The Nature Conservancy Applauds House for Passing Ballast Water Legislation

Ballast Water Treatment Act Would Protect Great Lakes from Destructive Invaders

MINNEAPOLIS | April 24, 2008

The U.S. House of Representatives has advanced legislation supported by The Nature Conservancy that will block one of the top pathways through which invasive species are introduced to our nation’s lakes, rivers and seas. If signed into law, the Ballast Water Treatment Act will go a long way toward halting further invasions which have already cost our economy billions in control efforts.

The Ballast Water Treatment Act, being considered as part of the Coast Guard Authorization Act, will stop the spread of invasive species through shipping by 2015. Sponsored by Congressman Oberstar (D-MN), and LaTourette (R-OH), the legislation requires ships in U.S. waters to install ballast treatment systems to eradicate invasive species carried in ships ballast water, and to implement best management practices to address other ways in which invasive species can be spread from ships. The legislation also creates new authority coordinated across federal agencies to quickly detect and respond to aquatic invasive species from all sources.

"This problem of invasive species has been studied to death; now it's time to act," said Oberstar, the Chairman of the House Transportation and Infrastructure Committee and lead sponsor of the bill. "We've already seen infestations of the sea lamprey, the zebra mussel and the 'fish killing virus,' and we can't wait for the next infestation before we decide to take action. This legislation sets tough standards that protect the Great Lakes, and it gives the Coast Guard the authority to enforce them."

“The Ballast Water Treatment Act of 2008 will establish national ballast water discharge standards that will protect our lakes, rivers and coastal waters from future introductions of environmentally harmful invasive species,” said U.S. Rep. Steven C. LaTourette, ranking Republican of the Coast Guard and Maritime Transportation Subcommittee. “In the Great Lakes, we have experienced the effects that invasive species can have on natural ecosystems and fisheries. This bill includes measures that will further minimize the possibility of any future invasion taking place.”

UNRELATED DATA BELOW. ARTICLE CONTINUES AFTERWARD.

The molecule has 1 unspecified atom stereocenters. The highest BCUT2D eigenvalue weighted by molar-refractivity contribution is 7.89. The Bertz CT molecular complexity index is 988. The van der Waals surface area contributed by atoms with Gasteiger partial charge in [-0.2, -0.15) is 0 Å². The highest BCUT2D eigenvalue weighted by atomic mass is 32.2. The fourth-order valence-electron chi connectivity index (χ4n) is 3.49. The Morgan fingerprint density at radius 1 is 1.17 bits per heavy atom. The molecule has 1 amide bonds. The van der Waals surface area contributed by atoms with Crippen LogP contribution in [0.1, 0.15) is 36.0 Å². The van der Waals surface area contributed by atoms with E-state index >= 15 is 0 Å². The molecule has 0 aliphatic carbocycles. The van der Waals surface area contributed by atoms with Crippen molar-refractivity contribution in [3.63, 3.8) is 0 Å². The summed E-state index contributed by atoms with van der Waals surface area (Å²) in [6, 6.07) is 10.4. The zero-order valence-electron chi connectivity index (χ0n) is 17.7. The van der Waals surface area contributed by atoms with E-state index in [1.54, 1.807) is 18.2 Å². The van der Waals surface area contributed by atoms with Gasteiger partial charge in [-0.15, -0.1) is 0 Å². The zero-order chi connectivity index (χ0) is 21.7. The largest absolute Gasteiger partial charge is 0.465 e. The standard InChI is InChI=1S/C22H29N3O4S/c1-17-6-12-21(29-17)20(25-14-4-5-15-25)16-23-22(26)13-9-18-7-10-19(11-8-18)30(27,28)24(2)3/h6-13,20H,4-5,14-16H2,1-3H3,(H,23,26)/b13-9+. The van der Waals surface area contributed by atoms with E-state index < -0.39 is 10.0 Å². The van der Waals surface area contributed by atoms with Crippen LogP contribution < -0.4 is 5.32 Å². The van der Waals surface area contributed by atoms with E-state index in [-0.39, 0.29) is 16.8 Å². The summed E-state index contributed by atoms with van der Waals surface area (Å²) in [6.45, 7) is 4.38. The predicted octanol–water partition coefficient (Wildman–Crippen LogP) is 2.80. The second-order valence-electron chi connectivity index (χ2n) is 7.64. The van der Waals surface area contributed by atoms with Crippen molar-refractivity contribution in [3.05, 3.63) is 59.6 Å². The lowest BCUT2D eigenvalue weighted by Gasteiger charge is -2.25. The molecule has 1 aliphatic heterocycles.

The Senate is expected to pass a similar Coast Guard Authorization Act bill this year, with Senate leaders intending to include aquatic invasives legislation provisions in conference with the House legislation.

“Here in the Great Lakes region, aquatic invasive species pose a serious threat to our economy and our native wildlife. Maritime shipping has played a major role in the spread and introduction of invasives into our inland freshwaters, so adoption of new ballast water legislation will not only benefit marine environments but also the Great Lakes and connected streams and rivers,” said Lindsay Chadderton, director of invasive species for The Nature Conservancy’s Great Lakes Program. “In many cases the Great Lakes have acted as a point of entry for invasions due to shipping. Urgent action is needed to stop new introductions and I welcome this legislation as a means to block one of the most important pathways through which invasive species are introduced.”

The nation’s oceans, lakes, rivers and ponds are increasingly at risk from invasive species – these are non-native species which when introduced to a new area by human intervention, can spread unchecked, displacing native plants and animals. The impacts of some species already introduced through shipping have proved devastating:

For example: A Caspian Sea tanker dumped its ballast water—and the Eurasian zebra mussel—into the Great Lakes a little more than a decade ago. Now the tiny mussels threaten to smother 140 native mussel species, and waterfront industries, like dams and power plants, must pay billions in on-going maintenance to clear clogged pipes while passing the cost to consumers.

If passed, this legislation will slow the rate of new introductions to the nation and help prevent the spread of the harmful invasive species already established elsewhere in United States.

The Nature Conservancy is a leading conservation organization working around the world to protect ecologically important lands and waters for nature and people. The Conservancy and its more than 1 million members have protected nearly 120 million acres worldwide. Visit The Nature Conservancy on the Web at

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Chris Anderson
(612) 331-0747

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